3. The authors’ comments about Union powers being eroded is completely wrong. The previous ALP governments unwound over 20 years of IR reforms. That is not my opinion – that is the opinion of even stanch unionists such as Martin Ferguson. Unions have never had it so good. The powers and avenues they have under the Fair Work Act with respect to EB and other issues is astounding. However, Unions’ have vague corporate governance which has seen some operate outside of, and refuse to comply with the law. Hence the reintroduction of the ABCC and other pieces of IR reform. The attempt by the authors to link declining union memberships with incorrect statements about erosion of union powers is way off track. It is the manner in which certain Unions behave that is the cause of their demise.

    1. “Unions have never had it so good” – are you kidding? The decline in union membership is linked to the beat-up of unions in the media; the undue ties between the unions and the bureaucracy of the Labor party (a lot of people I know are put off by their union as membership simply means being subject to ALP propaganda) and also due to the prominence of the Fair Work Ombudsman investigating matters and prosecuting issues independently of unions.

      This means that the Fair Work Ombudsman are becoming the “go to” when IR issues arise for workers, and not their respective unions. When someone feels like they have been treated unfairly – their knee jerk reaction isn’t to call their union anymore. It is to visit Fair Work (sometimes, mistakenly, the Commission – unless they are lodging an unfair dismissal claim themselves).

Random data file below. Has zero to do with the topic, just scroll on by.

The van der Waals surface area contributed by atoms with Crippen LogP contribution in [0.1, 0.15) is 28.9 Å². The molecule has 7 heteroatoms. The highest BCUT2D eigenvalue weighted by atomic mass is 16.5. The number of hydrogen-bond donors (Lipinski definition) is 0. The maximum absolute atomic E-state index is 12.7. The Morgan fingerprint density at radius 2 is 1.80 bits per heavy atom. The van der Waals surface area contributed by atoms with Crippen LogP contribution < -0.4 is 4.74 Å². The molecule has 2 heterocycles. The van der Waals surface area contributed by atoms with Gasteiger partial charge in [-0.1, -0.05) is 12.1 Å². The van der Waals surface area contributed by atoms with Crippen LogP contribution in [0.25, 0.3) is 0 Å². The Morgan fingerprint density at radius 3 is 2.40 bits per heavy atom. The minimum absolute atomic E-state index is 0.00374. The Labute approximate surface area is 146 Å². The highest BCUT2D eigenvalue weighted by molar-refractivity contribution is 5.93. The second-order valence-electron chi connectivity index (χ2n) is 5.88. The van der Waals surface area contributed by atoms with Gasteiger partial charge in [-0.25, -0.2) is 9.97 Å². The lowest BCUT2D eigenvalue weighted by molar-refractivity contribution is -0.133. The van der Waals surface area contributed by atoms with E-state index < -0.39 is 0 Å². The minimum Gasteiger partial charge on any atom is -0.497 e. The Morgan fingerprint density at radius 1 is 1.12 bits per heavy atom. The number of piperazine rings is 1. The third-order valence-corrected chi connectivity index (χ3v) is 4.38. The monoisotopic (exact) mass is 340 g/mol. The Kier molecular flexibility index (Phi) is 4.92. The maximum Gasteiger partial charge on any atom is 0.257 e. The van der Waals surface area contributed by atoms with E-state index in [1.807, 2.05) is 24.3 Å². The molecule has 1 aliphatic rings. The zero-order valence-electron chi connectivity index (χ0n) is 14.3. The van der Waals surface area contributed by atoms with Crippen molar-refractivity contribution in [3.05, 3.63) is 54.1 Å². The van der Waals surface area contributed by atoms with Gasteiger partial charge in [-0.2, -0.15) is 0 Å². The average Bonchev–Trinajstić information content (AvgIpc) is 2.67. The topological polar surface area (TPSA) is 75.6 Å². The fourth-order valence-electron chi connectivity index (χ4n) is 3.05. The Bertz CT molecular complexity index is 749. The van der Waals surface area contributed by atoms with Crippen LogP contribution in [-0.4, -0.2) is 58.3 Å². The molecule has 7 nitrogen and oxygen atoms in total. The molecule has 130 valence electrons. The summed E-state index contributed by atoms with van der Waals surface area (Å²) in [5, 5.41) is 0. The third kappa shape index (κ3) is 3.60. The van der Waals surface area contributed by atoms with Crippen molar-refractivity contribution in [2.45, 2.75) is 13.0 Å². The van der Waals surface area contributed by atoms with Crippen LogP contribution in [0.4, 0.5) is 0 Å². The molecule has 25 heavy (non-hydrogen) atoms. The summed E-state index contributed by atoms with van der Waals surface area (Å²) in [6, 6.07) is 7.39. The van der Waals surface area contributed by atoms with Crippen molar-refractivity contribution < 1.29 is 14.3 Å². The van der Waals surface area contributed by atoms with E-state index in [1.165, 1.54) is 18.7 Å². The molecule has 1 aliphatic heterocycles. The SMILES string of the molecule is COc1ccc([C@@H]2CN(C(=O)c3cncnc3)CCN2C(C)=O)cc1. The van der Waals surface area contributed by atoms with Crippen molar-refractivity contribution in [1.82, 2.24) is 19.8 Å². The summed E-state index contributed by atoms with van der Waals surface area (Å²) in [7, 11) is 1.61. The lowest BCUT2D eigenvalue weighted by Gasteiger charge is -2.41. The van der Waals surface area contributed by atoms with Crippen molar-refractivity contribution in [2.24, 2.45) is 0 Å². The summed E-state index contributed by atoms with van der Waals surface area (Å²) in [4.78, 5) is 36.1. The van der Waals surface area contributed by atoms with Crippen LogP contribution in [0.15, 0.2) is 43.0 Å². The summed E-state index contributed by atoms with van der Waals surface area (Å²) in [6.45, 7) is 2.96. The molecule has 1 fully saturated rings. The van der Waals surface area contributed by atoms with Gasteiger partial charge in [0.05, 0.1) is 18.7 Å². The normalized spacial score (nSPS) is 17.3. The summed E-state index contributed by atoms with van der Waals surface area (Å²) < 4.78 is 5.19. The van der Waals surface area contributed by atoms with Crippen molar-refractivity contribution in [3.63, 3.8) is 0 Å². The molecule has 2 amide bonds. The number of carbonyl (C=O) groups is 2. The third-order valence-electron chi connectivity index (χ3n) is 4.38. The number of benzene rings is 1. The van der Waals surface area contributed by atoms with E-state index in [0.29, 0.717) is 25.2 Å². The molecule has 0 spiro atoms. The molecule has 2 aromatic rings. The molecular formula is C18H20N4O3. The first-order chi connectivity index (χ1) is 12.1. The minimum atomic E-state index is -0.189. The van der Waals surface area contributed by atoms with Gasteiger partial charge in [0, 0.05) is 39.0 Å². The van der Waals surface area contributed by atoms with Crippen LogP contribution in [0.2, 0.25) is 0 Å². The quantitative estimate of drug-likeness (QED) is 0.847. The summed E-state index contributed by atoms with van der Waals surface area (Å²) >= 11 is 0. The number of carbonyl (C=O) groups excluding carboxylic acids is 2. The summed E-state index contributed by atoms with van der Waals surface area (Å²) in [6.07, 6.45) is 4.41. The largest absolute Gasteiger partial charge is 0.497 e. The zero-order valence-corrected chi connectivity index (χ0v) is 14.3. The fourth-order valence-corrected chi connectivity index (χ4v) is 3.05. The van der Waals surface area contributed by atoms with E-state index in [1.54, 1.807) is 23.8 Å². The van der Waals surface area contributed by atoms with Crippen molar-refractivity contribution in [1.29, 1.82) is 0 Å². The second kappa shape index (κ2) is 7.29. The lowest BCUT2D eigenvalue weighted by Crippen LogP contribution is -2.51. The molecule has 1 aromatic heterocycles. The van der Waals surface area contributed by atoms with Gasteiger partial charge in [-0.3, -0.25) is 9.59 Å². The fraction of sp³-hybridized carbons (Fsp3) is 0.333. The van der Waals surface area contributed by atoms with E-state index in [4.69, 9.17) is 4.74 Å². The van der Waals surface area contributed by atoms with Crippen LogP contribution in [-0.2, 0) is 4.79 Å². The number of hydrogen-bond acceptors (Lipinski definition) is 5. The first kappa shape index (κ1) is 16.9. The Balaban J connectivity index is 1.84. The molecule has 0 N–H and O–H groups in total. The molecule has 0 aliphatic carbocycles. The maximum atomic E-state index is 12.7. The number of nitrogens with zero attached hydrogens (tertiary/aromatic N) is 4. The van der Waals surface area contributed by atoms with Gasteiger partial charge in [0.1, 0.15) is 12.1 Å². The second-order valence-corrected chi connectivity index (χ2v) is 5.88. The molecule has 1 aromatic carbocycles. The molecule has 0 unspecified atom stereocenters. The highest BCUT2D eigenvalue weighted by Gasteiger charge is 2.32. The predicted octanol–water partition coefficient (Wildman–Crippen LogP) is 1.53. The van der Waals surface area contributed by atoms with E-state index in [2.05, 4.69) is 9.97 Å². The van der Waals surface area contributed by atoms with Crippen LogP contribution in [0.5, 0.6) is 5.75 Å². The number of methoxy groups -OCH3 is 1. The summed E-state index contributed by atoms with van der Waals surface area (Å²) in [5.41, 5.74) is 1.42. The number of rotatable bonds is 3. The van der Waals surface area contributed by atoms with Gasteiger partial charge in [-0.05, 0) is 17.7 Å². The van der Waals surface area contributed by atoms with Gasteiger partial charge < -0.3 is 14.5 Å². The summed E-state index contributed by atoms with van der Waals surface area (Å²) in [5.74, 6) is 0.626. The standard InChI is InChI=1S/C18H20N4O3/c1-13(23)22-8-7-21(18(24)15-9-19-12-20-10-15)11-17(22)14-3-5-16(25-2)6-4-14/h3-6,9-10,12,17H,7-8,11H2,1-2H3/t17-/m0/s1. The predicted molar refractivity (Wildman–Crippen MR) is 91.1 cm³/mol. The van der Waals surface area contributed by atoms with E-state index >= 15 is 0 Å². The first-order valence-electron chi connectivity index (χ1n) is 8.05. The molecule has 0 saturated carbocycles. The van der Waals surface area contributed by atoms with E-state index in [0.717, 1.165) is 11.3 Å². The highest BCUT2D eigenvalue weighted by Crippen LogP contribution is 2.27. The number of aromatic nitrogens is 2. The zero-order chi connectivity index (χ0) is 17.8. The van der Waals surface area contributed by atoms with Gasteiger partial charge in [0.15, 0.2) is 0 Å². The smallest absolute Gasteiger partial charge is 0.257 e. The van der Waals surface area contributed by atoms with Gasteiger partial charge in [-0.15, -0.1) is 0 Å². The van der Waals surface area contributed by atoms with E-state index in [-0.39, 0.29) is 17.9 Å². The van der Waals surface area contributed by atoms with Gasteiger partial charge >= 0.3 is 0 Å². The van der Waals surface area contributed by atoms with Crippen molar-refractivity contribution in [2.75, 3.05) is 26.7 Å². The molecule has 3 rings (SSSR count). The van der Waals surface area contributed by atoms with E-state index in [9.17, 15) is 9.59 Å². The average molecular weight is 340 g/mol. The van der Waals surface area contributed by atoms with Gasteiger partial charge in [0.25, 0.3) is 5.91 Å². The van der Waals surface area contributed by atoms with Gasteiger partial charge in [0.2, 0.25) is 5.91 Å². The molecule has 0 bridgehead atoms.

It is why the Australian Labor Party likes to decrease funding for the FWO, and the Liberal Party increase its funding. Regardless of your position – the two are inherently linked.

      Also – “unions have never had it so good” is a false statement. Enterprise Agreements can be terminated at the drop of a hat, resulting in a workforce falling down to the Award, which is an incredibly aggressive manoeuvre by employers and not conducive to collaborative relationships with unions.

  4. It is no secret that humans need interdependence and ‘fairness’ is cost consideration regarding any relationship.

    Working to actively negate another’s bargaining power has never worked in the long term. Stripping a group of their security has always resulted in some form of revolt.

    When corporations and unions traded aspects of working conditions in EBA’s without sincere consultation, they left workers feeling sold out. It doesn’t matter how hard you worked on the Agreement, if you didn’t sincerely consult, then you didn’t bargain in good faith. (I’ve yet to meet a worker who understands their EBA – unless it has been used to let them know what rights they have lost during adversarial negotiations.)

    If companies and unions did not include a reaction to loss of negotiating power (perceived or otherwise) as a calculation in their risk models it is the living embodiment of arrogance. Discarding human behaviour when your company relies on human effort is the epitome of stupid.

    Necessity is the mother of all invention and humans with a necessity will focus their minds and passion in pursuit of goals.